Money to burn: the procurement money saving myth

By Tender Spot

May 22, 2012 | 4 min read

I’m going to talk about advertising here, but it could just as well be PR or digital or media or exhibition stands.

But I’m talking about advertising because if you ask anyone what their favourite ad is, they’ll tell you. They’ll tell you their all time favourite, their current favourite, the one they hate the most and the classic one they remember as a kid.

Everybody in Britain loves advertising.

Ask any public sector department what they think of advertising, however, and they’ll tell you they’re cutting the budget.

Every Body in Britain hates advertising.

In particular they hate to be seen paying for it, which is why we have Procurement.

“Look we have a department dedicated to cutting our advertising spend. So that’s that sorted. Vote for me.”

But is it really cutting spend?

The first myth to bust is that Procurement saves money. Fundamental Truth No. 1 about public sector spending is that if there is a budget, it will be spent. All of it. Nobody in the history of public service has ever been given a budget and then at the end of the year said “I didn’t need it all, here’s some back.”

The money is getting spent, regardless. The only way less gets spent is if someone cuts the budget. And that’s not a Procurement decision.

“Ah, but Procurement ensures we’ll get more for our money.”

Does it? Does it really?

As I’ve said before, advertising is a competitive marketplace. Over the centuries competition has proven the most effective means yet devised by man for keeping prices down. And right now, times are tough. Agencies are sharpening their pencils just to stay afloat. Yet the process to Procure a closed list of a very few agencies for another four years continues apace. Even if it’s a snail’s pace.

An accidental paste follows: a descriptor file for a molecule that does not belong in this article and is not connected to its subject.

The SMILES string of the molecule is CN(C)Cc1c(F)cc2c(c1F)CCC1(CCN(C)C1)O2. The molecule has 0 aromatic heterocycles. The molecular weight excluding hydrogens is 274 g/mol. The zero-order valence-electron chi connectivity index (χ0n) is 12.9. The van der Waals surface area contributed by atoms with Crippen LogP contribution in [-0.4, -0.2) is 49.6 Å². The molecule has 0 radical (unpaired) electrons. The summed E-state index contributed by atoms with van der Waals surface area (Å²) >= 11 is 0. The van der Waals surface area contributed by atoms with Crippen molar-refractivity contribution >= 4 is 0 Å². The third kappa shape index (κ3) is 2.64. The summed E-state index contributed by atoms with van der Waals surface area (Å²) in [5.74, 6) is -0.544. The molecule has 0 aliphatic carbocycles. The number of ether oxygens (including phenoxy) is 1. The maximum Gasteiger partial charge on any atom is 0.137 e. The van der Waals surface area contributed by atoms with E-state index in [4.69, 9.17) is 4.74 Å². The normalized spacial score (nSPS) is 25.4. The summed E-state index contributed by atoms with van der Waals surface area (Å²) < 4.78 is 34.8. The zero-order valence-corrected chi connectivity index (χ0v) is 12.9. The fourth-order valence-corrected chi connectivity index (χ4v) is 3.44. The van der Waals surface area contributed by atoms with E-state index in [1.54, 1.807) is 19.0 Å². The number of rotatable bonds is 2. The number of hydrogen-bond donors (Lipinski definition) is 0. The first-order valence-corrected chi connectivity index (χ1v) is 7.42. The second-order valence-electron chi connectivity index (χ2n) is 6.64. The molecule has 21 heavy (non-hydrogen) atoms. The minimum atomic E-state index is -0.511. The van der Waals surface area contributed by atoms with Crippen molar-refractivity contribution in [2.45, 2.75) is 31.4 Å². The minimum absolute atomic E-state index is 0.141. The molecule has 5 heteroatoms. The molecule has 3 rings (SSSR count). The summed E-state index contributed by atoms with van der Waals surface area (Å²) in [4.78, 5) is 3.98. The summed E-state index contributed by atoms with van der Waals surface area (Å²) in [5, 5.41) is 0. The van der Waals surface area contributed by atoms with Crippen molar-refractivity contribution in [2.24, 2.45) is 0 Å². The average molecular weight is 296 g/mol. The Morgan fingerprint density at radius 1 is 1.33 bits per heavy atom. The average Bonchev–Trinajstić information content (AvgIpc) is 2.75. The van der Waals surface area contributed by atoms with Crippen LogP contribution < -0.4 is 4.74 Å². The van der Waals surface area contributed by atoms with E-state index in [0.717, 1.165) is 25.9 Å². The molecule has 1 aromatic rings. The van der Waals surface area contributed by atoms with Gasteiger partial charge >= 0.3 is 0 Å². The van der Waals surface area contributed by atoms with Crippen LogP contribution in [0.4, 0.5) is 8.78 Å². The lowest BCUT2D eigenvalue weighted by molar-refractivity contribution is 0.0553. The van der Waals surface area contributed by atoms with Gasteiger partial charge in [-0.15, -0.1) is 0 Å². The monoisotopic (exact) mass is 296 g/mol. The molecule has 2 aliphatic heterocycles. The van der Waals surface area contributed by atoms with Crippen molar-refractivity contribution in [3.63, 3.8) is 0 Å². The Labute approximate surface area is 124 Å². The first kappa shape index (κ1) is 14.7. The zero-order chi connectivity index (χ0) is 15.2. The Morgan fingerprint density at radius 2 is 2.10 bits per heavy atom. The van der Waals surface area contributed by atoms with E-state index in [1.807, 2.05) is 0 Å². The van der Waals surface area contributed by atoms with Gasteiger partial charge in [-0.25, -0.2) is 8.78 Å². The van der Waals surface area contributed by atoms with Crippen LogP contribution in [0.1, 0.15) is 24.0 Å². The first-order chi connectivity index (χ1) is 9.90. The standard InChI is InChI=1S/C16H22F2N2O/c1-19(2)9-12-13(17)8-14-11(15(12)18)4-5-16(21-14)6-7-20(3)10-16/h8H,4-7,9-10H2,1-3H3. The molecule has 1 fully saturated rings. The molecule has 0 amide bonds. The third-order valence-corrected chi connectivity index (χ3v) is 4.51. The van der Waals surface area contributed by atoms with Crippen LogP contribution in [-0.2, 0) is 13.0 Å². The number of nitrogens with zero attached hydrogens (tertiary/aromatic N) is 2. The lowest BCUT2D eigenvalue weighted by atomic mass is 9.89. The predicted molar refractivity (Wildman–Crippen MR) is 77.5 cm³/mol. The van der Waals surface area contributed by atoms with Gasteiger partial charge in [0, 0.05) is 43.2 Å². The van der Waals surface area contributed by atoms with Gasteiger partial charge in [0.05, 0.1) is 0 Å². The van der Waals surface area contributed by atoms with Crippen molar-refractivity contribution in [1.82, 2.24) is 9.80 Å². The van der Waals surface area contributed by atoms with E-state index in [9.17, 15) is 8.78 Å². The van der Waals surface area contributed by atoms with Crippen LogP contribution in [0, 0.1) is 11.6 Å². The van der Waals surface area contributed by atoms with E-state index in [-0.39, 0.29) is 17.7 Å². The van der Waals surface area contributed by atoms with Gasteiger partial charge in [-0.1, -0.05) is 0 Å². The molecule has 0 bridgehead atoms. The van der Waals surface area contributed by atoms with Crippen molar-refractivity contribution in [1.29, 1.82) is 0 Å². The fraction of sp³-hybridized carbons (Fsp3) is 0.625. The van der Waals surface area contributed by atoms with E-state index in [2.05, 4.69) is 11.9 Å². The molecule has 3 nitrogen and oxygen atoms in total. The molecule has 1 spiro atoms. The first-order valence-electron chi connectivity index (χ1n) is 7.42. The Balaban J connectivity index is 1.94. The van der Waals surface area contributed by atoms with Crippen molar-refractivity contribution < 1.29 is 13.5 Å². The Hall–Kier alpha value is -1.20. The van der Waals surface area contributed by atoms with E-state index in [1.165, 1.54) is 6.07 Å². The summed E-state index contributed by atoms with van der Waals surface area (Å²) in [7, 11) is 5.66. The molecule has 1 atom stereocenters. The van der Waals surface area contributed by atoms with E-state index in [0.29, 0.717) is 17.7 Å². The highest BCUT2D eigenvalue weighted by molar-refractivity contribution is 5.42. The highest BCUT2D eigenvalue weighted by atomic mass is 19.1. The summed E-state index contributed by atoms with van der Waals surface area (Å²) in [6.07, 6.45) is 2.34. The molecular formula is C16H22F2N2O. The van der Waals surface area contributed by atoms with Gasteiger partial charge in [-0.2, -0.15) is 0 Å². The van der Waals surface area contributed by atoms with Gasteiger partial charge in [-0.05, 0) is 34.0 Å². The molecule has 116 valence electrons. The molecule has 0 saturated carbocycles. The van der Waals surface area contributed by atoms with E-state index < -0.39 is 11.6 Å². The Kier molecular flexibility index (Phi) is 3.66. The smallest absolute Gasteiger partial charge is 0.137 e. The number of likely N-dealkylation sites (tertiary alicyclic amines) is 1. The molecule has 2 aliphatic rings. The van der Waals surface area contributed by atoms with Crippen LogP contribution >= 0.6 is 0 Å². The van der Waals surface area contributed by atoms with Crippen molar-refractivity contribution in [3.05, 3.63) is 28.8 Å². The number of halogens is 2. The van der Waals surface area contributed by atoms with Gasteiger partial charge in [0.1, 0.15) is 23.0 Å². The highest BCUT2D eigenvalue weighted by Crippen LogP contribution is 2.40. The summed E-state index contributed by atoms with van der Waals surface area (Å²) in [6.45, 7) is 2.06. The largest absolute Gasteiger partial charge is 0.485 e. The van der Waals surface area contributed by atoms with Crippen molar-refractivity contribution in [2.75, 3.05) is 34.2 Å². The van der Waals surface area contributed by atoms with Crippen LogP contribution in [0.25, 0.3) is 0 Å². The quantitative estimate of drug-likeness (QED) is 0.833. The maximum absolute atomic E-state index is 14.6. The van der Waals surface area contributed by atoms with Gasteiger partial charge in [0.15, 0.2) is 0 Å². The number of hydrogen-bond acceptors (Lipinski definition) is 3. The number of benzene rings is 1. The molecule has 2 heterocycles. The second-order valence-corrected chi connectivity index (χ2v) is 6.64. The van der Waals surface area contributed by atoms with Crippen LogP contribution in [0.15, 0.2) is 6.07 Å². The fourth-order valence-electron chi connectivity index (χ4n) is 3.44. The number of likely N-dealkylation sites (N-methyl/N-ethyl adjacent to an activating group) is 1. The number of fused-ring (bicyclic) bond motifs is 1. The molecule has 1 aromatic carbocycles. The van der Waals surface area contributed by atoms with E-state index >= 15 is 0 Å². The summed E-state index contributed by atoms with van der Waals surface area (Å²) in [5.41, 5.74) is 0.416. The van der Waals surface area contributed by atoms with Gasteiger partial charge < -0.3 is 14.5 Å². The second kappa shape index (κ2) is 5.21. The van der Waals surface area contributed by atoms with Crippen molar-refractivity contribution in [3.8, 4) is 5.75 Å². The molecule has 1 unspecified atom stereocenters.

So much for saving money.

One way to ensure lower costs is not to put agencies through a costly bidding process every time a job comes up. Because if, as a client, you choose to make the tendering process burdensome, be it in terms of time or resources, then someone has to pay. And it shouldn’t be the agency. They are businesses after all, and employers, and part of the economy you are so keen to promote.

Then look at the ever-widening spread of organisations being sucked into Scotland’s central Procurement programme. Typically they have had quite small marketing departments. But now that they have to invite tenders from everyone every time they run an ad, wade through all those tenders, and provide feedback and respond to every query at every turn, they find they can’t cope. So they employ more people. Solely in order to service the bureaucracy handed down to them from above.

That money comes out of the marketing budget, of course, which means less to spend on marketing.

I’ve also heard of a number of instances where organisations were happily working with their choice of agency and paying far lower costs than the agencies they are now compelled to use are charging them. Because that’s the contract rate agreed by Procurement.

Procurement adds cost.

“But it’s not about cost, it’s about value.”

Okay, what is “value”? Let’s say it’s the ideal balance of cost and quality. We already know that Procurement isn’t going to lower the cost – in fact quite the opposite.

That means it must be doing a great job of encouraging higher standards of advertising. Or PR, or media buying to digital development.

Yes, quite.

And all this is before we touch on the expense of supporting a burgeoning Procurement industry serviced by websites and consultants and seminars and more seminars.

The irony, of course, is that we live in a time where all budgets are under scrutiny and savings are being sought. And the tool of choice to do this? Procurement, of course.

So guess which budget is unlikely to be cut any time soon?


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